Editorial: City makes mistake in lack of openness
San Antonio Express-News

Web Posted : 11/02/2001 12:00 AM

City officials may have damaged one of their accountability measures by not being forthcoming about it.

The proposed City Charter reform in question is City Proposition 3, not to be confused with the state constitutional amendment also known as Proposition 3. (The city proposals are at the bottom of the ballot.)

City Proposition 3 is widely advertised as a measure designed to take civil protection away from licensed professionals who work for the city. That is worthwhile.

The justification can be found in reports during last couple of years about city lawyers who failed to do their job but were safe because of civil service protection.

But now the proposition has become controversial because of the publicly unmentioned line in the proposal stating that "part-time, temporary and seasonal employees" are not covered by civil service.

Frankly, this provision makes sense. City Attorney Frank Garza told Express-News reporter William Pack that these employees have not been covered under the civil service rules in effect since 1977. They are supposed to be on the payroll only 90 days anyway.

Proposition 3 makes the rule part of the charter. But the charter reform proposal is controversial because the city has kept a large number of temporary employees on the payroll for years.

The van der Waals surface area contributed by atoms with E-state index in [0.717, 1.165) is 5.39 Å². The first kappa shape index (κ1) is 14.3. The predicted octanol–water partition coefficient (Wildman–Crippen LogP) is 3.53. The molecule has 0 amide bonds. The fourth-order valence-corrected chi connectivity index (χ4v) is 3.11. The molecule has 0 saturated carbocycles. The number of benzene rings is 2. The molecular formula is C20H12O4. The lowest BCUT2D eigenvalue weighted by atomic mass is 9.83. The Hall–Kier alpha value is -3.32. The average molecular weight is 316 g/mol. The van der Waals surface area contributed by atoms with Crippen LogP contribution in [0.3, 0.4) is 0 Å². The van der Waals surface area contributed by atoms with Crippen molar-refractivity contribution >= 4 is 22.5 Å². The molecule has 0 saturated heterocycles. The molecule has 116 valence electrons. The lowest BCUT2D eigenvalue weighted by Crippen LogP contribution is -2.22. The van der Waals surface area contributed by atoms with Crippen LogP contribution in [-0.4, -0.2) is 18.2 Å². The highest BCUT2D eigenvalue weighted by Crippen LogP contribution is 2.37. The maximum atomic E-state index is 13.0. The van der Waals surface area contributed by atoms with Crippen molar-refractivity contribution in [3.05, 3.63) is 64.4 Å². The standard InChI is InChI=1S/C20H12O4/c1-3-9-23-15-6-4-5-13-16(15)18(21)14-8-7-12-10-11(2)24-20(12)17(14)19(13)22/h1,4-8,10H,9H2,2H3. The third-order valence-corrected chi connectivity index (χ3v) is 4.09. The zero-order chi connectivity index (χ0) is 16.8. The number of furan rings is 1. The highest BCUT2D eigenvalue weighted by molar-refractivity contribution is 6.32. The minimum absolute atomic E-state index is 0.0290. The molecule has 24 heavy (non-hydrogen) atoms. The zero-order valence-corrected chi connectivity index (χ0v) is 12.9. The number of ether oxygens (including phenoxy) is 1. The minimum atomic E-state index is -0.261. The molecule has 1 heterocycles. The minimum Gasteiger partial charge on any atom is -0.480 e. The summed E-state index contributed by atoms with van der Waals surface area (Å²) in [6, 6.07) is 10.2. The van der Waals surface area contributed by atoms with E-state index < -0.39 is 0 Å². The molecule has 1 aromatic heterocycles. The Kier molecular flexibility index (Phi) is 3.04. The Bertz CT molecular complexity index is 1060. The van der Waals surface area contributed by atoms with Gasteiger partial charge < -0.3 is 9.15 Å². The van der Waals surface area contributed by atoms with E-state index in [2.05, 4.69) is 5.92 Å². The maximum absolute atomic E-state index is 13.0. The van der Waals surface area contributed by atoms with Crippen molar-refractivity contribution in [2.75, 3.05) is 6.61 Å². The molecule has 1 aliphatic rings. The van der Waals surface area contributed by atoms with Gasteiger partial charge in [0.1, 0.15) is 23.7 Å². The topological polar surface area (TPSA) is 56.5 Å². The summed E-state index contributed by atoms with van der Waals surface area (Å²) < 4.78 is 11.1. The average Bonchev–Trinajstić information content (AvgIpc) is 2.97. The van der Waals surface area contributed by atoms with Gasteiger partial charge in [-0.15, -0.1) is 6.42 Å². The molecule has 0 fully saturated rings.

The Service Employees International Union claims more than 3,000 of the city's employees are officially part-time or temporary workers. The city says that number is too high, but they have not released their own count.

Permanent full-time workers should not be falsely classified as part-time or temporary. That is an unfair way of reducing salaries and benefits for low-wage workers.

The city's temporary worker problem surfaced in a debate over paying all city workers a living wage of $8.25 per hour.

Abusing temporary worker categories is abhorrent, and the city should not engage in the practice. But that is not what Proposition 3 is about.

The silence of Mayor Ed Garza and supporters of the City Charter during public discussion and campaigning on the propositions has angered members of Communities Organized for Public Service and Metro Alliance.

The charter reform campaign orchestrated by Garza should have been more upfront about the full content of Proposition 3. If it had been more open, this late-hour controversy would have been avoided.